Birth of Un.Suitables
The issue of homosexuality was something that Taruna was interested in always and she took it up without a thought the day she got an offer to make it. “Shaping the story with my actor Akshay Saraswat (Karthik in film) was very challenging and interesting for both of us, as we spend long hours for days to lock the final story. It was a contradictory and interesting journey for both of us. Then I went ahead to write the Screenplay and Dialogues so that we could hit the floor to shoot.”
The project had its challenges as it went on hold for a few months, when one of the actors stepped back and we had to wait till Akshay Raj Jawrani (final Imran character) was signed in.
Dealing with two sensitive issues of religion and sexuality was not easy either. “The disturbance that the world faced in the past or is facing today has a lot to do with religious fundamentalism. Religion is a strong fabric of any society. Look around and observe, almost every mind is influenced by their religious belief. I believe religion was created to unite us, to unite humanity, to rise in love. Unfortunately, it is doing clearly the opposite. Instead of celebrating love and embracing our unique differences, we hate each other and kill each other,” says Taruna.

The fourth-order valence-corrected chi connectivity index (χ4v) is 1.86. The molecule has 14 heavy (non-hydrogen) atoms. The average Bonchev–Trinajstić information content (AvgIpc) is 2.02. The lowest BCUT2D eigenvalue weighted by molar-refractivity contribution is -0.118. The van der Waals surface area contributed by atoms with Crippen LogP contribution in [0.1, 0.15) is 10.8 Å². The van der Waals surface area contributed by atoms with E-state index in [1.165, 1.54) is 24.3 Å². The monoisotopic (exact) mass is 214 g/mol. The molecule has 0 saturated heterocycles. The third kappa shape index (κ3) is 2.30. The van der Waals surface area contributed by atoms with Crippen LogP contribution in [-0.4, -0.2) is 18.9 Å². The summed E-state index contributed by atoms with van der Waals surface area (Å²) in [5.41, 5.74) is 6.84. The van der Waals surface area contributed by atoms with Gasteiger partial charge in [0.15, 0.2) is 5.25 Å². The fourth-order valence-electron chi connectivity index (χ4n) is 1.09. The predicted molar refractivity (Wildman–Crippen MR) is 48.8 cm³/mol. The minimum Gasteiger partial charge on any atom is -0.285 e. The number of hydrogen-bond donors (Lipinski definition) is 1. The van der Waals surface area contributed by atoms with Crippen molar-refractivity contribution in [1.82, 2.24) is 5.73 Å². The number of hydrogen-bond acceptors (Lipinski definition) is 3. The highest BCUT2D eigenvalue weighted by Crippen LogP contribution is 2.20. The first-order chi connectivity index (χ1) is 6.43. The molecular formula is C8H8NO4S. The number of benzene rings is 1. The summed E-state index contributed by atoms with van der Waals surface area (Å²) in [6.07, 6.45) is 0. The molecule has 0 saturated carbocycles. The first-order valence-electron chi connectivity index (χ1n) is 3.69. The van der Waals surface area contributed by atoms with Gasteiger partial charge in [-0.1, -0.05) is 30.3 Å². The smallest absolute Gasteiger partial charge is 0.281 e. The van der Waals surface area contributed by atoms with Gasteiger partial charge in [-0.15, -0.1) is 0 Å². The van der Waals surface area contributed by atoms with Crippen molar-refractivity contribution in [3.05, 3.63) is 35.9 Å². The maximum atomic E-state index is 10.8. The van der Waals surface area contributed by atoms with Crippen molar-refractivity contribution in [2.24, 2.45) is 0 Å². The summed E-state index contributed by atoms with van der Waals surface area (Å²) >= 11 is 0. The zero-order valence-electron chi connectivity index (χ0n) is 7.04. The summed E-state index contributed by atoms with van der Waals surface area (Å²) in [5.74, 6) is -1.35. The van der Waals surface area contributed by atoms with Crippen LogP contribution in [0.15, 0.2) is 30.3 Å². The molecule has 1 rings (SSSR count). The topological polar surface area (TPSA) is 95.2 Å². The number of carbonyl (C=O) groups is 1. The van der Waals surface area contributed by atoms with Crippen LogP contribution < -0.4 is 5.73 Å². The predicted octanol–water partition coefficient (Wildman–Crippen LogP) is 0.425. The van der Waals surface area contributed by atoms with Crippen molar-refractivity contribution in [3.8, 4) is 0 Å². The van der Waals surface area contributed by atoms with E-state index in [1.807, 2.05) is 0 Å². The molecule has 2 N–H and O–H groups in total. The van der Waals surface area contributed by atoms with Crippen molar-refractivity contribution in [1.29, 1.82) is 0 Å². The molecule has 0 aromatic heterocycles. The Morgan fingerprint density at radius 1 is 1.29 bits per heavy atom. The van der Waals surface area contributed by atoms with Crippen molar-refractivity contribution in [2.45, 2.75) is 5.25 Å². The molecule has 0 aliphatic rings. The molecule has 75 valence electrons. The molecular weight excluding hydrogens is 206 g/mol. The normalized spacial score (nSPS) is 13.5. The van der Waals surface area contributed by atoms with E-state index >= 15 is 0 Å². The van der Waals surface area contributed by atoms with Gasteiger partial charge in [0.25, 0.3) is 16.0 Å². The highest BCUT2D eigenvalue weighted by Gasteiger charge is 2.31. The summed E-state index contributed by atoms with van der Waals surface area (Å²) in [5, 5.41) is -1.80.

“When I thought of portraying challenges faced by LGBTQ community, discussing religious fundamentalism came naturally. People are being killed by religious fanatics just because they love the person of the same sex. This is real. It is happening in real time with real people and the issue needs to be discussed in much depth and details.
A must-watch for everyone
The film has been made not just for the LGBTQA+ community, but for everyone. The journey of the young lovers tells us that often people are forced to find a corner to live their lives, just to save themselves from homophobic prejudice. “We need to educate our society by using different means so that one day things will be fine or at least normal for them.”